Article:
Sex in history, by Gordan Rattray Taylor

The English Don Juan was less graceful and less light-hearted. Taine gives an instructive description of him.

“Unyielding pride, the desire to subjugate others, the provocative love of battle, the need for ascendancy, these are his predominant features. Sensuality is but of secondary importance compared with these.”

We need to demonstrate our ascendancy only when the matter is in doubt, and the neurotic character of the doubt in this case is fairly obvious. If the eighteenths century gallant felt the need to fight a duel, it was for motives more subtle than those which animated the Renaissance bravo. And it is for this reason that the violence of the Age of Reason, though not so extreme as that of the Italian Renaissance, yet has a far more sadistic and gratuitous character. The gallant might believe himself to be actuated by reason, but the unconscious had him in its grip none the less surely for that.

The extent to which aggressive and destructive impulses were fused with sexual impulses— and often with homosexual impulses— during this period is displayed still more clearly by the extensive development of flagellation, both of passive and of active type. Otway had already introduced a masochistic scene in “Venice Preserv’d” as early as the Restoration, and in Shadwell’s “The Virtuoso“, a character demands to be flagellated, saying that he acquired the taste at Westminster School; the names of flagellatory headmasters are numerous: from Dr. Col of Eton at the beginning of the sixteenth century the line runs on through Dr. Busby of Westminster, Dr. Bowyer of Christ Hospital and Dr. Gill of St. Paul’s in the seventeenth, to Dr Drury and Vaughan of Harrow, and Drs. Keate, May and Edgeworth of Eton in the eighteenth and nineteenth. (13).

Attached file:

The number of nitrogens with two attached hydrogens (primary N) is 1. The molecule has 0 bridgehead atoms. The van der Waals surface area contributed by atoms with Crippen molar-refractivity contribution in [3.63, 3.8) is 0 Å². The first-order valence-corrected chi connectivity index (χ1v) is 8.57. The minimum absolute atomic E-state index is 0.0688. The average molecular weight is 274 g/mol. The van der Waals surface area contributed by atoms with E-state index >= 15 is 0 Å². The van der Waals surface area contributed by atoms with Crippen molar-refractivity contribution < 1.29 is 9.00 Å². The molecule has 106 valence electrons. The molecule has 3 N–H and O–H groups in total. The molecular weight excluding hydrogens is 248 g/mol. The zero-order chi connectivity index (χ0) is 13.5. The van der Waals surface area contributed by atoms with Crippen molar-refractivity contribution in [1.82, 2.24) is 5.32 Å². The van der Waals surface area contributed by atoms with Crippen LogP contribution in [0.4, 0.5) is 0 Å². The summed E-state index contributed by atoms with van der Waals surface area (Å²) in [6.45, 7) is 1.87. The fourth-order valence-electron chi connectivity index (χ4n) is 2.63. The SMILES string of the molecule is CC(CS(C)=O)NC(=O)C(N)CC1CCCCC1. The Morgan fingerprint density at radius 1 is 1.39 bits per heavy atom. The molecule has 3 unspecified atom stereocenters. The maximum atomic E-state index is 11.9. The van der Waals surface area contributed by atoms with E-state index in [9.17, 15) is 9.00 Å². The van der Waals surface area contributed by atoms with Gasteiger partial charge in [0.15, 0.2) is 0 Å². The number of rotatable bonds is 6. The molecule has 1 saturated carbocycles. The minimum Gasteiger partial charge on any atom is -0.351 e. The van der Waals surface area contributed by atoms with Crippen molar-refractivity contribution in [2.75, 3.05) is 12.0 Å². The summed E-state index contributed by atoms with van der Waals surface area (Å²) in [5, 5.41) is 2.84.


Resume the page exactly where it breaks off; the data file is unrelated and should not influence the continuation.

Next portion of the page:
But this strain began in the eighteenth century to become so general that it became known on the Continent as “the English vice“; with the appearance of the first overtly pornographic work on the subject in 1718 (A Treatise on the Use Flogging) flogging became a passion. There were special brothels devoted to it, such as Mrs. Jenkins’. In 1767, we hear Elizabeth Brownrigg was executed for beating one of her apprentices, Mary Clifford, to death. Chace Pine, a roue of the period, devised a machine which would whip four persons at a time. It is curious that the wave of Puritanism which was to sweep over the country towards the end of the century made no difference whatever. Eros became taboo, but not Thanatos. Mrs. Colet’s flagellation brothel acquired such fame that George IV visited it, and the number of such brothels increased. Mrs. Berkley made £10,000 in eight year from her flagellatory brothel and was able to retire and live in comfort. (13).